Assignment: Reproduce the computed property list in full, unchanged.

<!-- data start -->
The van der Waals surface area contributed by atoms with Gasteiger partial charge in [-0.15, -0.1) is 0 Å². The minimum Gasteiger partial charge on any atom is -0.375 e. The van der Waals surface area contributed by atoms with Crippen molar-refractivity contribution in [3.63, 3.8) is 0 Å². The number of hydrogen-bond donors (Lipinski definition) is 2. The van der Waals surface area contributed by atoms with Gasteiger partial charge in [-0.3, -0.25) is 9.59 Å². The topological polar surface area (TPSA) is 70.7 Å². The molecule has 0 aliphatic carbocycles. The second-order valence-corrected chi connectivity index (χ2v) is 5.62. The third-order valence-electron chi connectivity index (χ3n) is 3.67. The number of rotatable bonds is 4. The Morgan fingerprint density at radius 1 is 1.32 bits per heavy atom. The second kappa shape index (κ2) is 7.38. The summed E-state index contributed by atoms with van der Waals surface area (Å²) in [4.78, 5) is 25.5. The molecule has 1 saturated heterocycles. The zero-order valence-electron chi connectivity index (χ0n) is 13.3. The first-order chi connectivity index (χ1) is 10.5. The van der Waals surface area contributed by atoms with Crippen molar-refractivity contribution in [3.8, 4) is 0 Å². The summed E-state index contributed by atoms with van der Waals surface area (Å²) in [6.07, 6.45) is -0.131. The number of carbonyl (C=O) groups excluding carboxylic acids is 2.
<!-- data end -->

The van der Waals surface area contributed by atoms with Gasteiger partial charge in [-0.15, -0.1) is 0 Å². The minimum Gasteiger partial charge on any atom is -0.375 e. The van der Waals surface area contributed by atoms with Crippen molar-refractivity contribution in [3.63, 3.8) is 0 Å². The number of hydrogen-bond donors (Lipinski definition) is 2. The van der Waals surface area contributed by atoms with Gasteiger partial charge in [-0.3, -0.25) is 9.59 Å². The topological polar surface area (TPSA) is 70.7 Å². The molecule has 0 aliphatic carbocycles. The second-order valence-corrected chi connectivity index (χ2v) is 5.62. The third-order valence-electron chi connectivity index (χ3n) is 3.67. The number of rotatable bonds is 4. The Morgan fingerprint density at radius 1 is 1.32 bits per heavy atom. The second kappa shape index (κ2) is 7.38. The summed E-state index contributed by atoms with van der Waals surface area (Å²) in [4.78, 5) is 25.5. The molecule has 1 saturated heterocycles. The zero-order valence-electron chi connectivity index (χ0n) is 13.3. The first-order chi connectivity index (χ1) is 10.5. The van der Waals surface area contributed by atoms with Crippen molar-refractivity contribution in [3.8, 4) is 0 Å². The summed E-state index contributed by atoms with van der Waals surface area (Å²) in [6.07, 6.45) is -0.131. The number of carbonyl (C=O) groups excluding carboxylic acids is 2.